NEW YORK – Could it be that the "natural" mental decline that afflicts many older people is related to how much lead they absorbed decades before?
That's the provocative idea emerging from some recent studies, part of a broader area of new research that suggests some pollutants can cause harm that shows up only years after someone is exposed.
The new work suggests long-ago lead exposure can make an aging person's brain work as if it's five years older than it really is. If that's verified by more research, it means that sharp cuts in environmental lead levels more than 20 years ago didn't stop its widespread effects.
"We're trying to offer a caution that a portion of what has been called normal aging might in fact be due to ubiquitous environmental exposures like lead," says Dr. Brian Schwartz of Johns Hopkins University.
"The fact that it's happening with lead is the first proof of principle that it's possible," said Schwartz, a leader in the study of lead's delayed effects. Other pollutants like mercury and pesticides may do the same thing, he said.
In fact, some recent research does suggest that being exposed to pesticides raises the risk of getting Parkinson's disease a decade or more later. Experts say such studies in mercury are lacking.
The notion of long-delayed effects is familiar; tobacco and asbestos, for example, can lead to cancer. But in recent years, scientists are coming to appreciate that exposure to other pollutants in early life also may promote disease much later on.
"It's an emerging area" for research, said Dr. Philip Landrigan of the Mount Sinai School of Medicine in New York. It certainly makes sense that if a substance destroys brain cells in early life, the brain may cope by drawing on its reserve capacity until it loses still more cells with aging, he said. Only then would symptoms like forgetfulness or tremors appear.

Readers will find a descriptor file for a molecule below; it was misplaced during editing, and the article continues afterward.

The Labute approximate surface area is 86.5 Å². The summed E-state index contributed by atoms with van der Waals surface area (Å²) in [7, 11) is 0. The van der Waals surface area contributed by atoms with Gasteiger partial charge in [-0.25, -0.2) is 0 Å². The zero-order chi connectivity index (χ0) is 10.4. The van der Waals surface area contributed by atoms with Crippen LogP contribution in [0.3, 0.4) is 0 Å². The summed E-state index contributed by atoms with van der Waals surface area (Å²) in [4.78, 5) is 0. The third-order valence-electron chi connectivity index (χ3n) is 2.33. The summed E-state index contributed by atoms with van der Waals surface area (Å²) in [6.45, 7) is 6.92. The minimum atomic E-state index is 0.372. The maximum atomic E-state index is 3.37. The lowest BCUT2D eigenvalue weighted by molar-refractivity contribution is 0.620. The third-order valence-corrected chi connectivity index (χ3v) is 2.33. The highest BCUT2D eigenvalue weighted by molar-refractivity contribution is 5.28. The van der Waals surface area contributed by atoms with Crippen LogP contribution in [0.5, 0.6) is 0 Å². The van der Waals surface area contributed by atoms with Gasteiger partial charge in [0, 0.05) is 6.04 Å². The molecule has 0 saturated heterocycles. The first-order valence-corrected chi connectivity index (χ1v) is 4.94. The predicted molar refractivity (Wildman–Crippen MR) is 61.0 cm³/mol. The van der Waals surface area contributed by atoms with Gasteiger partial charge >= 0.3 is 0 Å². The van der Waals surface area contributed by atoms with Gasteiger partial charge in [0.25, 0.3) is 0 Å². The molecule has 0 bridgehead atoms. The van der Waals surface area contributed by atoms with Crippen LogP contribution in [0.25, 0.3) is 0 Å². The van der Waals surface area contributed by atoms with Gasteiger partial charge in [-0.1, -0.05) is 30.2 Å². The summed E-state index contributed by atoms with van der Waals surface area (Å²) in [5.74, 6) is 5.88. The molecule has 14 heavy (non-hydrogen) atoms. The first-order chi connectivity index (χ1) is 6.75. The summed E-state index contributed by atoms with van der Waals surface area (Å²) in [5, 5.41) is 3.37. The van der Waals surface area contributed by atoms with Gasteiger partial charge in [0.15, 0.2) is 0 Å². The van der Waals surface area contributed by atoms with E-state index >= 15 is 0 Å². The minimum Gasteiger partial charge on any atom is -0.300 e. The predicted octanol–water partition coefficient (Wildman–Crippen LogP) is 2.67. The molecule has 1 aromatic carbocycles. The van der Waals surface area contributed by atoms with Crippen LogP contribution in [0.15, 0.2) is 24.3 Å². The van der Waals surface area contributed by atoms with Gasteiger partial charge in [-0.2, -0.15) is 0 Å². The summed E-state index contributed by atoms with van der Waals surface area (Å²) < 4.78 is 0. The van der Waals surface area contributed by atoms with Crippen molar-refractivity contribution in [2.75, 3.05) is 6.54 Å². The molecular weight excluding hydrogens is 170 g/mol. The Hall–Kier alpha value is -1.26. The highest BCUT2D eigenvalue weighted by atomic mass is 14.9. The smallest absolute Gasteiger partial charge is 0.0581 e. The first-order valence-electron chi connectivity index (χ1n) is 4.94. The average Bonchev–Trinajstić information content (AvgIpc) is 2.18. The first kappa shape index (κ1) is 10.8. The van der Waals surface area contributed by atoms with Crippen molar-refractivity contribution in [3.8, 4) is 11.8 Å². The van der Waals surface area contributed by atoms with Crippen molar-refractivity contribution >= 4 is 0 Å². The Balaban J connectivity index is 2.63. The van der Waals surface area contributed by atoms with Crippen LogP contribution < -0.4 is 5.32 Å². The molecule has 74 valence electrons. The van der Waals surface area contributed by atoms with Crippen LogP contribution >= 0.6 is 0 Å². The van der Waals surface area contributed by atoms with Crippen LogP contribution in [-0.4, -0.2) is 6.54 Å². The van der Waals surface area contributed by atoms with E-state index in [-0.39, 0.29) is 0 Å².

Linda Birnbaum, director of experimental toxicology at the U.S. Environmental Protection Agency, said infant mice exposed to chemicals like PCBs show only very subtle effects in young adulthood. But more dramatic harm in areas like movement and learning appears when they reach old age.
Animal studies also show clear evidence that being exposed to harmful substances in the womb can harm health later on, she said. For example, rodents that encounter PCBs or dioxins before birth are more susceptible to cancer once they grow up.
Studying delayed effects in people is difficult because they generally must be followed for a long time. Research with lead is easier because scientists can measure the amount that has accumulated in the shinbone over decades and get a read on how much lead a person has been exposed to in the past.
Lead in the blood, by contrast, reflects recent exposure. Virtually all Americans have lead in their blood, but the amounts are far lower today than in the past.
The big reason for the drop: the phasing out of lead in gasoline from 1976 to 1991. Because of that and accompanying measures, the average lead level in the blood of American adults fell 30 percent by 1980 and about 80 percent by 1990.
That's a major success story for environmentalists. But work by Schwartz and Dr. Howard Hu of the University of Michigan suggests that the long-term effects of the high-lead era are still being felt.
In 2006, Schwartz and his colleagues published a study of about 1,000 Baltimore residents. They were ages 50 to 70, old enough to have absorbed plenty of lead before it disappeared from gasoline. They probably got their peak doses in the 1960s and 1970s, Schwartz said, mostly by inhaling air pollution from vehicle exhaust and from other sources in the environment.
The researchers estimated each person's lifetime dose by scanning their shinbones for lead. Then they gave each one a battery of mental ability tests.